I’ve made it clear in the past just how excited I get when I discover a new single batch beer in my part of the world. However up until now I’ve only written about the Little Creatures range, which is a tad unfair. There are plenty of other fine Australian breweries who are supplying my taste buds with unique amber awesomeness, so it’s about time that I start spreading the love. That’s an easy task to do while Holgate Brewhouse are producing beers like this…the Holgate Millennium Falcon.
What’s in the name?
The name Millennium Falcon is stuffed full of multiple meanings. It refers to the fact that this is the 1000th beer released by Holgate, or their 1000th anniversary aka millennium (well done by the way!!) It’s also a nod to the hops used – Millennium, Falconers Flight and Galaxy. This leads to the third meaning – the Millennium Falcon, space ship used by Han Solo to cruise the Galaxy…
I’ll make it clear now that I’m a beer geek, not a Star Wars geek. But I know enough about the Star Wars universe to get most of the little puns scattered throughout this beer. From the fact that it’s an Emperial IPA to the shape of the ‘hop’ on the label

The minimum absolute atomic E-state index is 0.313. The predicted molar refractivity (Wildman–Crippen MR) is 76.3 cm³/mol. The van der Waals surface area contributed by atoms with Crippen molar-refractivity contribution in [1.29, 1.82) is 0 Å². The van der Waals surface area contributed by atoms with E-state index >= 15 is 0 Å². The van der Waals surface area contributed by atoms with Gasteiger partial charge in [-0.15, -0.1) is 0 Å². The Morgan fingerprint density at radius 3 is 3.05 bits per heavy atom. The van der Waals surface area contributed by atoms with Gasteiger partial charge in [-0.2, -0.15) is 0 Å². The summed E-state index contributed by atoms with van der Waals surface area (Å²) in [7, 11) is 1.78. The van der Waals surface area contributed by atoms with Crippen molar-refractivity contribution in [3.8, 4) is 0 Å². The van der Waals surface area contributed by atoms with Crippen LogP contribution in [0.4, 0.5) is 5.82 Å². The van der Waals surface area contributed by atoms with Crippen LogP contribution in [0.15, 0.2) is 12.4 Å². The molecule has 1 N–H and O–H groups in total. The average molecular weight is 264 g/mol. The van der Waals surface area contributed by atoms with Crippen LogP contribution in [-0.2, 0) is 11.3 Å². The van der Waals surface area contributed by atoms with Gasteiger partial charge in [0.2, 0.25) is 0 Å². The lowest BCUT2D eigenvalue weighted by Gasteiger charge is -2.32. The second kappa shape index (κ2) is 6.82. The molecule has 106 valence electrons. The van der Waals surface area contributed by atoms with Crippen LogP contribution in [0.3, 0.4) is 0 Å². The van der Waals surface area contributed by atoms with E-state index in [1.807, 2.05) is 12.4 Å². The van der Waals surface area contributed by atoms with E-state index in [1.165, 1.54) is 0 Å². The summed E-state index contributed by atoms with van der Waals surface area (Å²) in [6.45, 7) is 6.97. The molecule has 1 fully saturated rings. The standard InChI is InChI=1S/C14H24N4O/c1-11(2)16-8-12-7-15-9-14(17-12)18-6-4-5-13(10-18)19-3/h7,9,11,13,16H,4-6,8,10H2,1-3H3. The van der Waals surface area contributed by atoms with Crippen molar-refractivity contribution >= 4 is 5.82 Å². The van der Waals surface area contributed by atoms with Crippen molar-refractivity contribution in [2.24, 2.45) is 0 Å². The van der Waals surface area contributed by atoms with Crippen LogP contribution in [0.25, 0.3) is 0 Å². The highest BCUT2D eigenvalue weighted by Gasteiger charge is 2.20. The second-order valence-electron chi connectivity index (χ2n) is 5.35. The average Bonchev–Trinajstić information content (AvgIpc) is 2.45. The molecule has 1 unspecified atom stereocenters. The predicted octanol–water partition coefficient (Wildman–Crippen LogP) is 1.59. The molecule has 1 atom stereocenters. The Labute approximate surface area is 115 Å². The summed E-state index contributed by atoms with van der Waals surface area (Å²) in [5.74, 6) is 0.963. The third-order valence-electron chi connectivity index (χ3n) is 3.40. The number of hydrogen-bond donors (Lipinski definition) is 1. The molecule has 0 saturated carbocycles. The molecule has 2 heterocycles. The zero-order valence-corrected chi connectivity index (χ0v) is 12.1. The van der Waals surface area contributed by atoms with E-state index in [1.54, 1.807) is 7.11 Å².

I’m not afraid to say that I picked this beer up off the shelf because of the label. Sure, once it was in my hand and I realized what it was I was extra excited. But it was the label, with its combination of black and electric blue that got my initial attention. It’s awesome. My one small grievance with the packaging is the faux-champagne bottle; it’s got the classy shape and the foil covering the neck, but under the foil is a cap instead of a cork. I know, it’s a small detail, but it just took a bit of the shine away…
What’s in the bottle?
The first thing I noticed is the surprising color – it the same yellow/golden glow that I’d expect from a lager. It looks like a beer where the hops have taken complete control and imprisoned any flavor that the malt can produce. This isn’t the case at all though; the malt kicks in a big wallop of caramel sweetness that cuts through and levels out the hops, which lean more towards the savory side of life. I guess it’s like the light side of the force winning the battle against the dark side…or something. The bitterness ramps up towards the end, but is still pleasantly subdued. The alcohol, all 10% of it, is really apparent right from the start, both in the taste and in the aroma. Thankfully there’s enough going on to keep it from overpowering everything, leaving this beer about as drinkable as a double IPA gets.
Honestly, I think this was a pretty standard offering…keeping in mind that I’ve been drinking heaps of quality US IPA’s over the past few months, so my definition of ‘standard’ is pretty damn high. That places this beer with some damn fine company, and puts it in the running to make my ‘best of 2013’ list.